Luckily this state of affairs was quickly cut short by the arrival of three guys in a covered pickup, who stopped within a minute of me discovering the issue and, without a word of English, helped me load my bike into the back and drove me into town to the nearest bike shop. I didn’t have high expectations of being able to replace a Shimano Deore hub at short notice at five in the evening on a Saturday, and though the solution proposed was imperfect – a 34-hole Dahon hub would have to do for my 36-hole Mavic rims – I was indebted beyond words to the mechanic who helped replace the hub and rebuild my wheel from scratch in a bare concrete workshop crowded by a random assortment of parts, watched by a gaggle of neighbourhood onlookers.
It wasn't until the following day I realised that he'd put the tyre on backwards
This bodge cost me £30 in som, most of my remaining cash, but despite the stressed and exhausted tears I let fall as the mechanic replaced my rim tape with good old fashioned Sellotape, I was so grateful for the help of these people, in particular one boy, Mekhrudin. A snappily-dressed guy who claimed to be 15 but looked about 12, he helped me to find everything non-bike-related I needed that evening: food, a bit of wi-fi to contact my family, and most importantly, a toilet. His English was by far the best of anyone I’d met in Katta-Kurgan, and once again put to shame my almost total lack of Uzbek.
Eventually the work was done, and Mekhrudin insisted on a group photo outside the workshop before escorting me out of town, honking enthusiastically on a pump-operated horn which rivalled the passing trucks in terms of decibels. At the turning towards Samarkand we parted ways, but not before he insisted on making a present of a folding knife he produced from his pocket (I didn’t worry about depriving him of it, as he’d already proudly shown me the shiv he kept tucked behind his belt buckle; better I as the ‘responsible adult’ take care of it). It was almost dark as I reached a café I’d seen on my map, and once again I was indebted in gratitude to the owners, who not only gave me a decent price for the food I ate but also, when I asked about putting up my tent, insisted on making an Uzbek-style bed on the floor with pillows and a blanket. The next day, I finally rolled gingerly into Samarkand, nursing two saddle sores the size of peas and doing everything in my power not to destroy my replacement hub.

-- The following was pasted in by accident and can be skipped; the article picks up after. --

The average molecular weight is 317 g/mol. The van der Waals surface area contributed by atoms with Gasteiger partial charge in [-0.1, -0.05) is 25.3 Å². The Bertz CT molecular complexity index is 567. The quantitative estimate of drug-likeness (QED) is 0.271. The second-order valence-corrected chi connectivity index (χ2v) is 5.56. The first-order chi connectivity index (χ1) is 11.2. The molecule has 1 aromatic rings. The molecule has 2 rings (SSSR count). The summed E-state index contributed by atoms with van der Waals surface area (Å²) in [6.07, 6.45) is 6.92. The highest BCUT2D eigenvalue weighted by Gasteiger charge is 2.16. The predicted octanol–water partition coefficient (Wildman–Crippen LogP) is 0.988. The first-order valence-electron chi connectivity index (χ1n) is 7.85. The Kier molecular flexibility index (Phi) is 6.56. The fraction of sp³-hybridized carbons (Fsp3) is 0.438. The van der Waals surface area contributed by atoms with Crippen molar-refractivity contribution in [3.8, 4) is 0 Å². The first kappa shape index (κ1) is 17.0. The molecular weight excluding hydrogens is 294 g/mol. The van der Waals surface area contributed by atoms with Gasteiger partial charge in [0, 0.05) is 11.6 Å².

Tilya-Kori Madrasah facade, Samarkand, Uzbekistan
I had dreamed of this moment for years, of rolling triumphantly past the Registon’s azure domes and feeling that I’d earned that moment of smug satisfaction. I hadn’t given myself time to think that things might be different. If anything, I was – and will forever be – in the debt of the many people who have shown me such kindness and generosity as I can never deserve. I might not have planned for things to go so spectacularly wrong in the mechanical and dermatological departments, but with these problems arose the opportunity to meet people and experience situations I otherwise could never have dreamed of, in far richer colour and depth than my imagination would allow. I cannot possibly understate quite how much I despised the quality of the road to Samarkand (and, prejudicially, most of Uzbekistan’s roads), but its lesson certainly remains golden: the road imperfect gives in experiences what you can never make in miles.
Tilya-Kori Madrasah interior, Samarkand, Uzbekistan
Lessons from Leg 1
The first stage of this journey has been one of superlatives, and of a few valuable lessons I'm trying to take forward as I prepare to start Leg 2.
I am soft – I will dig deep, but only if it means some short- or medium-term reward (for example riding additional miles every day to ‘earn’ an extra day off in a hostel, or climbing several thousand feet knowing that there will be a spectacular view at the top). I submit easily to adversity, and am not psychologically hardy enough to persevere because I either focus too much on the bigger picture (Why not skip this bit? After all, it’s only x miles) or get stuck too much in the immediate (How can I make it through this next mile? Or even a tenth of that? Or even a te-WATCH OUT FOR THAT FUCKING POTHOLE). As much as I’m perfectly happy to sleep in a tent for however long, I’m still addicted to refrigerated stuff, air conditioning, and taking advantage of the opportunity to not have my features eroded to nothing by Central Asian winds or my perineum pummeled by Central Asian roads.